Wednesday, November 21, 2007


New of Yore: Hayes Chips in With a New Strip

Jeff Hayes Sells Strip By Sleight-of-Hand

By Erwin Kroll (E&P, 2/23/52)

"Now you see it — now you don't!" Doesn't sound like much of a sales line, but it's the one Jeff Hayes uses—and uses success­fully—to sell his new comic strip.

Editors who aren't already buy­ing "Chip" from Consolidated News Features can expect Mr. Hayes, a small man with a disproportionately large smile, to drop in any day now, give a quick— and unique—ren­dition of "Yank­ee Doodle," and run through a dozen or so pro­fessional magic tricks. Odds are that they'll enjoy the show. Odds are that they'll pay for it by buy­ing "Chip."

"Cartooning is my work," Mr. Hayes explains, "but selling is my hobby. I love to sell."

"Chip," now in its third month, is appearing in more than 50 newspapers, many of them sold by Mr. Hayes himself. If side-show sleight-of-hand doesn't sound like much of a reason for buying a new comic strip these days, the secret of "Chip's" success may be found in its size. A new addition to the recent crop of "space-sav­ers," each day's release consists of only two panels about two inches high. They may be used vertically or horizontally.

"It's something I've been look­ing for for a long time," admits Mr. Hayes. "A half-size comic strip, ideal for a naturally lazy man like me."

"Chip" follows the trend in more than size. It's gag-a-day strip fea­turing kid humor, which is rapidly replacing science fiction as the number one comics vogue. Gags are "corny but cute." Typical ex­ample: "Never forget, son, we are here to help others." "What are the others here for?"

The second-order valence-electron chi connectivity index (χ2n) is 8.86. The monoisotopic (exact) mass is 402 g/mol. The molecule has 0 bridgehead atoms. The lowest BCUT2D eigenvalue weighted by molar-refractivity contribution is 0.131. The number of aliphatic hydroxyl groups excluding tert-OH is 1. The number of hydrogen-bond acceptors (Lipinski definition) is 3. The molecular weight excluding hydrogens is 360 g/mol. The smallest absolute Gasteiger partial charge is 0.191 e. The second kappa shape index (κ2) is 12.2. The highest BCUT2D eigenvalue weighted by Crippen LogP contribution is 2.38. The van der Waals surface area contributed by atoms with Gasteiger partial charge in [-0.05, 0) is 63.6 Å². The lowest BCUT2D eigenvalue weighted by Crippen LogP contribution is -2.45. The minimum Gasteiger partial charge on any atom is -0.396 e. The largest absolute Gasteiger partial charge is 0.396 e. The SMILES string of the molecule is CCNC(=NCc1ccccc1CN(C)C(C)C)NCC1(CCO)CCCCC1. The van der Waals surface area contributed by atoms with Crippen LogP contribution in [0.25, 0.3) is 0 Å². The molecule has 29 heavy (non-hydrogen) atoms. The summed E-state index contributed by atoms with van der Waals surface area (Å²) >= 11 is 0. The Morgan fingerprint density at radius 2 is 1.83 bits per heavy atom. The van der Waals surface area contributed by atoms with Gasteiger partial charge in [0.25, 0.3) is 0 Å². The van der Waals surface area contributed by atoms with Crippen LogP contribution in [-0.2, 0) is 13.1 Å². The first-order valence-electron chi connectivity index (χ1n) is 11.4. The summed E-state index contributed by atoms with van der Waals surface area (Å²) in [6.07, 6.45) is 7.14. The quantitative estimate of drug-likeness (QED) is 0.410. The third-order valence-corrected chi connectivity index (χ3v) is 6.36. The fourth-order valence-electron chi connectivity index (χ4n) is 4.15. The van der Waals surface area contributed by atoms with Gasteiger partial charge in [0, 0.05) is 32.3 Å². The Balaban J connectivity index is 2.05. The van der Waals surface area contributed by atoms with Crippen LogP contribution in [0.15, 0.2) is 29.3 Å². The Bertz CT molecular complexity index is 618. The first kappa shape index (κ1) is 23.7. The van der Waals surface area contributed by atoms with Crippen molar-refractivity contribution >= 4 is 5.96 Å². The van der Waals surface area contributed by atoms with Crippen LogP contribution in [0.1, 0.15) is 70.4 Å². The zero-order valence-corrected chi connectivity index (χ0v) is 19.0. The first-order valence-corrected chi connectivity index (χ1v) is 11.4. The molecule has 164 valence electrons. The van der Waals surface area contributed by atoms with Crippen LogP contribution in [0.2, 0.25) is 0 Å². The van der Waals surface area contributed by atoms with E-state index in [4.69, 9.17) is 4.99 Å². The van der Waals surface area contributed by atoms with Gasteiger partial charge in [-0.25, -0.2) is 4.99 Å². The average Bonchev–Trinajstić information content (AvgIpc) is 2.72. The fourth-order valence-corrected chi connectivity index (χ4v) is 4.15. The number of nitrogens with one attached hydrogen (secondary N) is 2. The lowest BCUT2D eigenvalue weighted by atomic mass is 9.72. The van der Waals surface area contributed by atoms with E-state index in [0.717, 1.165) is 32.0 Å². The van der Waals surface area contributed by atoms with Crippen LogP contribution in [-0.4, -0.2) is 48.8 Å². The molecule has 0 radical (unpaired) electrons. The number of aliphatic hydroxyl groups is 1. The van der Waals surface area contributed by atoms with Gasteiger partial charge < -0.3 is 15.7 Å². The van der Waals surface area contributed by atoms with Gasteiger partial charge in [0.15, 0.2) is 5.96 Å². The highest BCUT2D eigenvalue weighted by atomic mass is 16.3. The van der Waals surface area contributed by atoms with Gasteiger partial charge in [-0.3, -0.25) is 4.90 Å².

Mr. Hayes, a native of Newburgh, N. Y., came to New York City in the twenties to study at the Art Students League or, as he puts it, "to bum around for a while." Later he joined the ad­vertising art staff of the New York Journal, where he stayed for 12 years. After a stretch of comic book work for King Features, he joined Consolidated News Features as general art handyman, doing sports and editorial cartoons and, at one time, three daily comic strips—"Pop," "Silent Sam" and "Witty Kitty." Besides "Chip" he still does "Silent Sam," also known as "Adamson's Ad­ventures."

In addition to his selling trips, Mr. Hayes frequently takes to the road to deliver chalk talks and make personal appearances. Here he is often helped by his 17-year old daughter, an art student. "She draws much better than I do," Mr. Hayes admits.

I enjoyed the article on Jeff Hayes.I am his granddaughter, the daughter of that 17 year old girl mentioned at the end of the story.
Do you have any other information on Jeff Hayes or his work?
Thank you
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